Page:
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Learning from Balance Sheet Visualization

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Document pages: 16 pages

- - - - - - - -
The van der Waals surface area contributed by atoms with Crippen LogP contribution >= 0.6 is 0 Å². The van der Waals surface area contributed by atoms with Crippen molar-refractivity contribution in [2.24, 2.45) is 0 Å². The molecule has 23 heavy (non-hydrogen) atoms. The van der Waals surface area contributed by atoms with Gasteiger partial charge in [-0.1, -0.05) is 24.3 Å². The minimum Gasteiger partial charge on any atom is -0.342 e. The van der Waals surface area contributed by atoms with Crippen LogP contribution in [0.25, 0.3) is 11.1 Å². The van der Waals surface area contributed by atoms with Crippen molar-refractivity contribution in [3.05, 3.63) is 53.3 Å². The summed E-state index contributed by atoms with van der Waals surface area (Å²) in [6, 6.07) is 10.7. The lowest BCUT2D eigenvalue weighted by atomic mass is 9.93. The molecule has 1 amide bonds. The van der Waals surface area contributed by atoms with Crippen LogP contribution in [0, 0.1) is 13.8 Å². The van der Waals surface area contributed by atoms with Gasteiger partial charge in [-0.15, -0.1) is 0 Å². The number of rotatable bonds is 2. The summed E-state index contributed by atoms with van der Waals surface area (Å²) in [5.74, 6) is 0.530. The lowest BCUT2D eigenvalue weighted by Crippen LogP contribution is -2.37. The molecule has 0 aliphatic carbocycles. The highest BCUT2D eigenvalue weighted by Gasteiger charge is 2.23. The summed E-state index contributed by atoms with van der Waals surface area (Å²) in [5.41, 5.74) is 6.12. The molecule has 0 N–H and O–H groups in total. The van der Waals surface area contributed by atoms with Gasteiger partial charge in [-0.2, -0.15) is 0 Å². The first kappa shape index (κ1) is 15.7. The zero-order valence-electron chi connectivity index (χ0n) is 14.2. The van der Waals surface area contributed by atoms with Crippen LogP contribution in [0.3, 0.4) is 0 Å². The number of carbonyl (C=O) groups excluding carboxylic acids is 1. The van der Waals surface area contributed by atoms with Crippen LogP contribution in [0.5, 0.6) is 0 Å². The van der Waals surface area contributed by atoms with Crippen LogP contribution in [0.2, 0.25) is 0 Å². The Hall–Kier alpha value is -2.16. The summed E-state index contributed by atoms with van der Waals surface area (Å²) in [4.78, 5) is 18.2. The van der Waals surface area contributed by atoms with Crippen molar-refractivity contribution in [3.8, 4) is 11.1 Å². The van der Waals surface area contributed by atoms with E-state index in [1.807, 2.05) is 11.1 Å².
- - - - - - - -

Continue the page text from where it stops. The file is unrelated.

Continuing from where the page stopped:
Abstract: This exploratory study examines alternative visuals and their effect on the level of learning of balance sheet users. Executive and regular classes of graduate students majoring in information technology in business were asked to evaluate the extent of acceptance and enhanced capability of these alternative visuals toward their learning performances. Adapting from the cognitive fit theory, higher level of learning performance will be achieved, if the type of visual representation matches the information processing requirement of the type of task activity. Results from 54 of the response rate of 104 students showed that the majority of respondents had visual-oriented learning style. Regardless of whichever type of task activity was performed, the respondents seemed to accept certain types of balance sheet visual more than the others. Mixture of number and graph was chosen as the most acceptable, then spatial table, and finally traditional graph. No statistical significant relationship was found between visual-task preferences and the respondents learning performance. (Contains 7 tables, 4 footnotes, and 3 figures.) [Support for this research was provided by the Chulalongkorn University Centenary Academic Development Project and Chulalongkorn Business School.]

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